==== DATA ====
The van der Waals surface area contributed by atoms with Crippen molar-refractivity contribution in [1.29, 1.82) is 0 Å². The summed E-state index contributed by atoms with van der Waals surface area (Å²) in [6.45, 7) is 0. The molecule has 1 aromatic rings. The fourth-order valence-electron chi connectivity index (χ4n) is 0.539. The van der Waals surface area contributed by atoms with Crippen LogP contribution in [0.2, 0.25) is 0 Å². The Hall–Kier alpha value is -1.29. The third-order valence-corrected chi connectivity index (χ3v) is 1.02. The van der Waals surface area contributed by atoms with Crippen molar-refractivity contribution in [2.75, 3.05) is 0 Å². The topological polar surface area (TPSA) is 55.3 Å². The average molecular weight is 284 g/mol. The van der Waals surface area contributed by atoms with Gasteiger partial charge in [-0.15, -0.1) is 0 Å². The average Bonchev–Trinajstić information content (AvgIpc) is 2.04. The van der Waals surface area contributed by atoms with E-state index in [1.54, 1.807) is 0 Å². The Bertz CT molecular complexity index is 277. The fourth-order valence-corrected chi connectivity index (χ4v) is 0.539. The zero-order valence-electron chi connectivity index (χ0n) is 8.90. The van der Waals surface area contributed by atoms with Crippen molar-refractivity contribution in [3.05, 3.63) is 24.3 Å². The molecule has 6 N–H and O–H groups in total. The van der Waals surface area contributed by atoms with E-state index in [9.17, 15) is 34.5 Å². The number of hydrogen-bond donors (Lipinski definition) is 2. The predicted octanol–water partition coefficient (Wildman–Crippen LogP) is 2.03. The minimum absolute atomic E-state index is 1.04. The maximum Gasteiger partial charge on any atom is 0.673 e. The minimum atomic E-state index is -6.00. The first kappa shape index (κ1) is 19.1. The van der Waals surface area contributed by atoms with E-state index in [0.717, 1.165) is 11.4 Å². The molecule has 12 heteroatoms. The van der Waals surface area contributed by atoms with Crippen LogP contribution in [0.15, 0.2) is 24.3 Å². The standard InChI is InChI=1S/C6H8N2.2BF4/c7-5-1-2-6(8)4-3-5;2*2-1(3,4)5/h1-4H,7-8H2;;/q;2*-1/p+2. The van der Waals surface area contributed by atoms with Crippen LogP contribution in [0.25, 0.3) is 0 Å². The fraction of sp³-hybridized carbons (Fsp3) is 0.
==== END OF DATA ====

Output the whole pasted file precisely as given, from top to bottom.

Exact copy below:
The van der Waals surface area contributed by atoms with Crippen molar-refractivity contribution in [1.29, 1.82) is 0 Å². The summed E-state index contributed by atoms with van der Waals surface area (Å²) in [6.45, 7) is 0. The molecule has 1 aromatic rings. The fourth-order valence-electron chi connectivity index (χ4n) is 0.539. The van der Waals surface area contributed by atoms with Crippen LogP contribution in [0.2, 0.25) is 0 Å². The Hall–Kier alpha value is -1.29. The third-order valence-corrected chi connectivity index (χ3v) is 1.02. The van der Waals surface area contributed by atoms with Crippen molar-refractivity contribution in [2.75, 3.05) is 0 Å². The topological polar surface area (TPSA) is 55.3 Å². The average molecular weight is 284 g/mol. The van der Waals surface area contributed by atoms with Gasteiger partial charge in [-0.15, -0.1) is 0 Å². The average Bonchev–Trinajstić information content (AvgIpc) is 2.04. The van der Waals surface area contributed by atoms with E-state index in [1.54, 1.807) is 0 Å². The Bertz CT molecular complexity index is 277. The fourth-order valence-corrected chi connectivity index (χ4v) is 0.539. The zero-order valence-electron chi connectivity index (χ0n) is 8.90. The van der Waals surface area contributed by atoms with Crippen molar-refractivity contribution in [3.05, 3.63) is 24.3 Å². The molecule has 6 N–H and O–H groups in total. The van der Waals surface area contributed by atoms with E-state index in [9.17, 15) is 34.5 Å². The number of hydrogen-bond donors (Lipinski definition) is 2. The predicted octanol–water partition coefficient (Wildman–Crippen LogP) is 2.03. The minimum absolute atomic E-state index is 1.04. The maximum Gasteiger partial charge on any atom is 0.673 e. The minimum atomic E-state index is -6.00. The first kappa shape index (κ1) is 19.1. The van der Waals surface area contributed by atoms with E-state index in [0.717, 1.165) is 11.4 Å². The molecule has 12 heteroatoms. The van der Waals surface area contributed by atoms with Crippen LogP contribution in [0.15, 0.2) is 24.3 Å². The standard InChI is InChI=1S/C6H8N2.2BF4/c7-5-1-2-6(8)4-3-5;2*2-1(3,4)5/h1-4H,7-8H2;;/q;2*-1/p+2. The van der Waals surface area contributed by atoms with Crippen LogP contribution in [0.25, 0.3) is 0 Å². The fraction of sp³-hybridized carbons (Fsp3) is 0.